Most mystery shops do not require a specific scenario. You simply visit the business and act like a customer. For example, you go to a restaurant and order a meal, get your hair cut at a salon, or make a small purchase at a retail store. There may be questions you are to ask, or specific items you are to buy, but there is not a detailed scenario.
However, there are shops where as the shopper you must:
- Pretend that you are getting married and need to buy a gown, or a ring.
- Present yourself as someone who is looking to invest $400,000.
- Say that you are looking for day care for your children, or elder care for a parent.
- Act like you are looking for a new house or apartment.
- Be able to appear knowledgeable about hunting, motorcycles, art or other subjects.
- Represent yourself as a member of a profession, such as an interior designer.
- Give the impression that you are pregnant.
- Be willing to hide your knowledge of technology, financial matters or other subjects.
The important part is not that you actually are what you claim to be during the shop, but that you can realistically present yourself that way. You can do a shop where you claim to have $400,000 to invest even if you don’t even have $400, as long as you come across as someone who would have $400,000.
If the scenario you are asked to use is not your real-life situation, you will need to do a little acting and a lot of preparation. Pretending like this is not dishonest–you are not doing it to deceive anyone, only to do the evaluation. It is simply a form of acting, and you will probably enjoy those occasions when you get to play-act a situation.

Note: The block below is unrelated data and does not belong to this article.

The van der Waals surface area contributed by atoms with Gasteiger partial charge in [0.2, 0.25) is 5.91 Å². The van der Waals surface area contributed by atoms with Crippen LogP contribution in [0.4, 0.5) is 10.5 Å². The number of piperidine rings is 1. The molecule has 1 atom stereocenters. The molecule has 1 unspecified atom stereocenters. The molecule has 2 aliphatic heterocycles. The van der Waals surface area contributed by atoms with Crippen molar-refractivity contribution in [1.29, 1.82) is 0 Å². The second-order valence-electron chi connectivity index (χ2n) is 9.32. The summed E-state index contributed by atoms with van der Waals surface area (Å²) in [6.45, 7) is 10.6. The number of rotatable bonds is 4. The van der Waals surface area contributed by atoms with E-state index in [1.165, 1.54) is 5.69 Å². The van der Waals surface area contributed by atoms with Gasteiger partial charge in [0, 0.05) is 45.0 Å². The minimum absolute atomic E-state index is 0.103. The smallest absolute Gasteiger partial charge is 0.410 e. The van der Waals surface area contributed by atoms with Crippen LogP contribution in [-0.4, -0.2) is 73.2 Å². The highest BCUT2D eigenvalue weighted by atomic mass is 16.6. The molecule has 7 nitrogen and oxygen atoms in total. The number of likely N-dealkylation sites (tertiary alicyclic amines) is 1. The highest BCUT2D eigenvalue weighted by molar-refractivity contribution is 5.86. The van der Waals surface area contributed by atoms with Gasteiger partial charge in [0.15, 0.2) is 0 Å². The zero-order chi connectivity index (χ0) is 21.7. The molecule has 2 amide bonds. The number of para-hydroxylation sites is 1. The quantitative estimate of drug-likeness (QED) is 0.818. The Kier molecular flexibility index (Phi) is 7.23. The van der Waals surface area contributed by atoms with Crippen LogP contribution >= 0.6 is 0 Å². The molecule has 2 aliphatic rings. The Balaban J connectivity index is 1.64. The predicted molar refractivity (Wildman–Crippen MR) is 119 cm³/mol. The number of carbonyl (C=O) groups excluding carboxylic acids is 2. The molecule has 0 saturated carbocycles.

Here are some tips for performing scenarios that require you to present yourself as someone or something you are not.
Read the shop guidelines carefully. The mystery shopping company may offer suggestions regarding what you should say about your reasons for visiting the business and they may also suggest answers to typical questions asked by the employee. For example, why are you looking for an apartment?
Anticipate the follow-up questions the employee may ask. One shopper said she was shopping a bridal store and, because she is not married, she hadn’t thought of answers to the questions such as the name of her fiancé, the wedding date, where they were going on their honeymoon, how many attendants she would have and what color they were wearing, etc.
When possible, you should keep your scenario as close to your reality as possible. In the bridal situation, if you are married you may be able to use the details of your own wedding to answer any questions. (You should also remove your wedding ring before doing the shop.)
Dress appropriately. If you are a wealthy investor or a business professional, dress in business attire. If you will be trying on wedding gowns, wear clothes that are easy to get in and out of, and don’t forget clean underwear (without holes, please!)
Don’t give answers that will send up red flags. If you are asked where your $400,000 is currently invested and you say, “At my credit union,” that is not a good answer. No one has $400,000 in a credit union.
Don’t make your answers too detailed. First of all, you are more likely to get tripped up trying to remember all of those details. Also, the more unasked-for details you volunteer, the fishier your story sounds. If you ask your kids a simple question and get a five-minute answer, does that get your spidey-senses tingling?
If you are not sure of the answers you should give, consult with your scheduler. The scheduler can tell you if there are things you should or should not say.
There are times when you will need to conceal your knowledge of a subject so that the employee thoroughly explains your options or how something works. For example, you might be asked to pretend that you know nothing about cell phones and are looking for your first phone, even though you are intimately familiar with every phone and every calling plan available. Act dumb when you have to.
Don’t be nervous. Shops involving a scenario can be lots of fun, as you get to be an actor for the day.
What is the most unusual scenario you have ever been a part of? (Please do not divulge client names or other details that would violate your confidentiality agreements.)